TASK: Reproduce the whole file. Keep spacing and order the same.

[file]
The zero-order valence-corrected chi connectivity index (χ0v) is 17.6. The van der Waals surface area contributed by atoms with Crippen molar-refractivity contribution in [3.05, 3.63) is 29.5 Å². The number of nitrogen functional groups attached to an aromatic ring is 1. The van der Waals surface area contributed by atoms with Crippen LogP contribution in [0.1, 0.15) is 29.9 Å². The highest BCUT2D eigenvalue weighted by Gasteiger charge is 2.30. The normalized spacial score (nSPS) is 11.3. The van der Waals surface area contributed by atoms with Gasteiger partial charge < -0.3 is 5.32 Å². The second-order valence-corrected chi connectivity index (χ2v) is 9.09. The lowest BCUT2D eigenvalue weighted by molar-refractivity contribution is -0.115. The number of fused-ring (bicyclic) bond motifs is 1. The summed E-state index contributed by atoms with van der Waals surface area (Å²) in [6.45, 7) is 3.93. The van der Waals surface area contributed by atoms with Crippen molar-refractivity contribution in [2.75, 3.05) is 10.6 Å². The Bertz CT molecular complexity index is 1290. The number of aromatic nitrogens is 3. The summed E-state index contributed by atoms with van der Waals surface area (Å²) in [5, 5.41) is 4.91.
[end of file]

The zero-order valence-corrected chi connectivity index (χ0v) is 17.6. The van der Waals surface area contributed by atoms with Crippen molar-refractivity contribution in [3.05, 3.63) is 29.5 Å². The number of nitrogen functional groups attached to an aromatic ring is 1. The van der Waals surface area contributed by atoms with Crippen LogP contribution in [0.1, 0.15) is 29.9 Å². The highest BCUT2D eigenvalue weighted by Gasteiger charge is 2.30. The normalized spacial score (nSPS) is 11.3. The van der Waals surface area contributed by atoms with Gasteiger partial charge < -0.3 is 5.32 Å². The second-order valence-corrected chi connectivity index (χ2v) is 9.09. The lowest BCUT2D eigenvalue weighted by molar-refractivity contribution is -0.115. The number of fused-ring (bicyclic) bond motifs is 1. The summed E-state index contributed by atoms with van der Waals surface area (Å²) in [6.45, 7) is 3.93. The van der Waals surface area contributed by atoms with Crippen molar-refractivity contribution in [2.75, 3.05) is 10.6 Å². The Bertz CT molecular complexity index is 1290. The number of aromatic nitrogens is 3. The summed E-state index contributed by atoms with van der Waals surface area (Å²) in [5, 5.41) is 4.91.